In 2012, the number is estimated to have dipped below 40,000 employees for the first time since the census began in 1978.
The newspaper industry alone shed 28% of its employees since its peak in 2001, according to The American Society of News Editors’ annual newsroom census.
From 1998 through 2010, eighteen newspapers and two newspaper chains closed all of their foreign bureaus, according to a tally by American Journalism Review. Other outlets reduced the number of correspondents in their bureaus.
The effects of a decade of newsroom cutbacks drives the abandonment of the newspapers
The effects of a decade of newsroom cutbacks are real – and the public is taking notice.
Nearly a third of U.S. adults, 31%, have stopped turning to a news outlet because it no longer provided them with the news they were accustomed to getting.
Digital players have exploded onto the news scene, bringing technological knowhow and new money and luring top talent. BuzzFeed, once scoffed at for content viewed as “click bait,” now has a news staff of 170, including top names like Pulitzer Prize-winner Mark Schoofs, and is the kind of place that ProPublica’s Paul Steiger says he would want to work at if he were young again. Mashable now has a news staff of 70 and enticed former New York Times assistant managing editor Jim Roberts to become its chief content officer. And in January of this year, Ezra Klein left the Washington Post for Vox media, which will become the new home for his explanatory journalism concept. Many of these companies are already successful digital brands – built around an innate understanding of technology – and are using revenues from other parts of the operation to get the news operations off the ground.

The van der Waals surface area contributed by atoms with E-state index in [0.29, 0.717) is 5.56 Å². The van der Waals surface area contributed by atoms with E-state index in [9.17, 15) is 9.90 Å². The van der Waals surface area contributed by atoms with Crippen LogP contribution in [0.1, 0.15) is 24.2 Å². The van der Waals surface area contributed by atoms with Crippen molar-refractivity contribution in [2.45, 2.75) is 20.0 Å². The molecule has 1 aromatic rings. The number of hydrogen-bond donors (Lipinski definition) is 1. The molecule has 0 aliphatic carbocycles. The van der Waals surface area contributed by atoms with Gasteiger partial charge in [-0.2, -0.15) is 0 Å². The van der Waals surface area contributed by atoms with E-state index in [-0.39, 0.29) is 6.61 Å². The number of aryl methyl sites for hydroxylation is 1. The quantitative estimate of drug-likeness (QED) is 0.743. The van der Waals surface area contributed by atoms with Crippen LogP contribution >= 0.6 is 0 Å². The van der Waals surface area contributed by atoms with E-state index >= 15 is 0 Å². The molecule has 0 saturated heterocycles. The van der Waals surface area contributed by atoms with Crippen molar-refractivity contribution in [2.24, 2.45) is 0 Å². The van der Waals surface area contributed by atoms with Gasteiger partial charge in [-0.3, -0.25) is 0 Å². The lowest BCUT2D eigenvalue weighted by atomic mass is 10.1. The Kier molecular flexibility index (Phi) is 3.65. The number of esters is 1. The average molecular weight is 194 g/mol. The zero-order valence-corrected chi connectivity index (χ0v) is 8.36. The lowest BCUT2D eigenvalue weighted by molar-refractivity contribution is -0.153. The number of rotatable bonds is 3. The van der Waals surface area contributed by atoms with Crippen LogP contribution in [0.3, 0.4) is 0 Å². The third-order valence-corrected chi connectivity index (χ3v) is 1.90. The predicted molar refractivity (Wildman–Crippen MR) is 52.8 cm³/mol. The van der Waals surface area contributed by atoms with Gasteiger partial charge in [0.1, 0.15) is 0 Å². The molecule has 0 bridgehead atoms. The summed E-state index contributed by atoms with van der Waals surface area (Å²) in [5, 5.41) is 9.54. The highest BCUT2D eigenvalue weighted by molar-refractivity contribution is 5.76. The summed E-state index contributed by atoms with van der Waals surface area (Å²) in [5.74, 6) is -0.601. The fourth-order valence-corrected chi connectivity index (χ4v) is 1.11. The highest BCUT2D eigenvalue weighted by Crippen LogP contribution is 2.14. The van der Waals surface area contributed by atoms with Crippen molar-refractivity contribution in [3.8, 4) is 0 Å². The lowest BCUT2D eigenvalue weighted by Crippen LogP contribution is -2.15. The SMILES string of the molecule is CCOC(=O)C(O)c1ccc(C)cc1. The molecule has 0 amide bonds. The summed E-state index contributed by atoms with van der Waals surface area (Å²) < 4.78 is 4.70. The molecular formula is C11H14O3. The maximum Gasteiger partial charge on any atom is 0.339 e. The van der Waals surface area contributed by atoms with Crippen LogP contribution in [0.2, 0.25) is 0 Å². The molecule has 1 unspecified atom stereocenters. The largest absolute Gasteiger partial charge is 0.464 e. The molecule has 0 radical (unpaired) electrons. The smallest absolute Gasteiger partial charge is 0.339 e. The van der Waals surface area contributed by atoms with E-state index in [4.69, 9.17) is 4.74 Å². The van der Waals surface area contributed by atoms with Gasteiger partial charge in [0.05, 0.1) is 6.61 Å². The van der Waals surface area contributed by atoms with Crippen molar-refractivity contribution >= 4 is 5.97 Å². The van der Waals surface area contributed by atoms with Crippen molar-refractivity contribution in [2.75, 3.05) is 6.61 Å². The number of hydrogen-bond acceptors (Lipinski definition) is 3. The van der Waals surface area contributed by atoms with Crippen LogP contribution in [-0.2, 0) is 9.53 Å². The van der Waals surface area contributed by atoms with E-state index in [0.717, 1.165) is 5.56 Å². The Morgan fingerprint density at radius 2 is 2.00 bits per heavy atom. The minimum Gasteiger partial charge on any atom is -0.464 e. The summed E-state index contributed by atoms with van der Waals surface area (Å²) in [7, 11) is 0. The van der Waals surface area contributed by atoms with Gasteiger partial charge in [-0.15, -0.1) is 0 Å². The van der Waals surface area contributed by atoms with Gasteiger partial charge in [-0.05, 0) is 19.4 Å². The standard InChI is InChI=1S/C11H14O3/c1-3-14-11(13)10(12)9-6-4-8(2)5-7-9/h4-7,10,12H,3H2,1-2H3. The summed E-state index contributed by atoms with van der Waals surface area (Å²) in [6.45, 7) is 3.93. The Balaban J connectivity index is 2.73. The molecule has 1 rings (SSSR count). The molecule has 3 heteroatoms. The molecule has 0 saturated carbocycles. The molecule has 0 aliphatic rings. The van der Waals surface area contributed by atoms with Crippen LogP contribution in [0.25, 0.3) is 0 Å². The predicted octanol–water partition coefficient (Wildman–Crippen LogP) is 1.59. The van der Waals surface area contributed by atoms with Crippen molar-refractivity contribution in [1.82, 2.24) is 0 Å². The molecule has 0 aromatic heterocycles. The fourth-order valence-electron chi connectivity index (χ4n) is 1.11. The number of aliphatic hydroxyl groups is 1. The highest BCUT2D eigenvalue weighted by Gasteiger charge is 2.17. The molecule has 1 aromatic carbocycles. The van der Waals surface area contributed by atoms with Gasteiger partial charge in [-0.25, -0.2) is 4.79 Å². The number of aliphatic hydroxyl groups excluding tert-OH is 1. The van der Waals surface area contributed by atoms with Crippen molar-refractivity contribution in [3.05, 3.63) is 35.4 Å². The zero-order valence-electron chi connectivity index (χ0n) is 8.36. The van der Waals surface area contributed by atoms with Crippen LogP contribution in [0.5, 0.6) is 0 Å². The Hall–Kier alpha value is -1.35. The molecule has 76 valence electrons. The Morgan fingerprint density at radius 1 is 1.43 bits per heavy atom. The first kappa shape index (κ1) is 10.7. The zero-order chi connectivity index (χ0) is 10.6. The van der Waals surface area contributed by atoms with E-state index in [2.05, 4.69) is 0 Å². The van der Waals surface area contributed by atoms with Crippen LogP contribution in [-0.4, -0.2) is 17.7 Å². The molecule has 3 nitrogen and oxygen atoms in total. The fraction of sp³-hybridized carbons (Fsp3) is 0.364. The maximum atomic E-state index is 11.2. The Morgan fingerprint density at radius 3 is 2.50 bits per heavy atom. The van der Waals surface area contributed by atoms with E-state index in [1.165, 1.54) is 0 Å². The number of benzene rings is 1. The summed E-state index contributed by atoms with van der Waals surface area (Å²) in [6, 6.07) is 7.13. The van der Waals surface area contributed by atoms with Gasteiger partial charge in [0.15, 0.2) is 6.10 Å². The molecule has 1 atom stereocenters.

Although it would be easy to accept the veteran reporter's opinion that free news undermines the republic, free information on the Internet is the new norm and traditional print news is being forced to adapt. Many have claimed that the new advent of news on the Internet is less in ‘quality” they acknowledge that it is plentiful in quantity.
Some argue that price reduction pressure has reduced the quality and that is driving the abandonment of the newspapers.
But other say that people are voting with their feet, or in this case, with their mouse.
In the case of Internet news, advertiser’s dollars tell us where they are finding the eyeballs for the target market the seek.
The year also brought more evidence than ever that news is a part of the explosion of social media and mobile devices, and in a way that could offer opportunity to reach more people with news than ever before. Half of Facebook users get news there even though they did not go there looking for it. And the Facebook users who get news at the highest rates are 18-to-29-year-olds. The same is true for the growth area of online video. Half of those who watch some kind of online video watch news videos. Again, young people constitute the greatest portion of these viewers.
Despite evidence of news consumption by Facebook users—half of whom report getting news across at least six topic areas—recent Pew Research data finds these consumers to have rather low levels of engagement with news sites
In digital news, Following the lead of early adapters like The Atlantic and Mashable, native advertising, as it is called by the industry, caught on rapidly in 2013. The New York Times, The Washington Post and most recently The Wall Street Journal have now begun or announced plans to begin devoting staff to this kind of advertising, often as a part of a new “custom content division.”eMarketer predicts that native ads spending will reach $2.85 billion by 2014.
New ways of storytelling bring both promise and challenge. One area of expansion in 2013 was online news video. Ad revenue tied to digital videos over all (no firm calculates a figure specifically for news videos) grew 44% from 2012 to 2013 and is expected to continue to increase.
The long-dormant sponsorship ad category is seeing sharp growth.
The growth of paid digital content experiments may have a significant impact on both news revenue and content.
A majority of Americans seek out a full news story after hearing about an event or issue from friends and family, a new Pew Research survey released finds. Social networking is now a part of this process as well: 15% of U.S. adults get most of their news from friends and family this way, and the vast majority of them (77%) follow links to full news stories. Among 18-to-29 year-olds, the percentage that primarily relies on social media for this kind of news already reaches nearly one-quarter.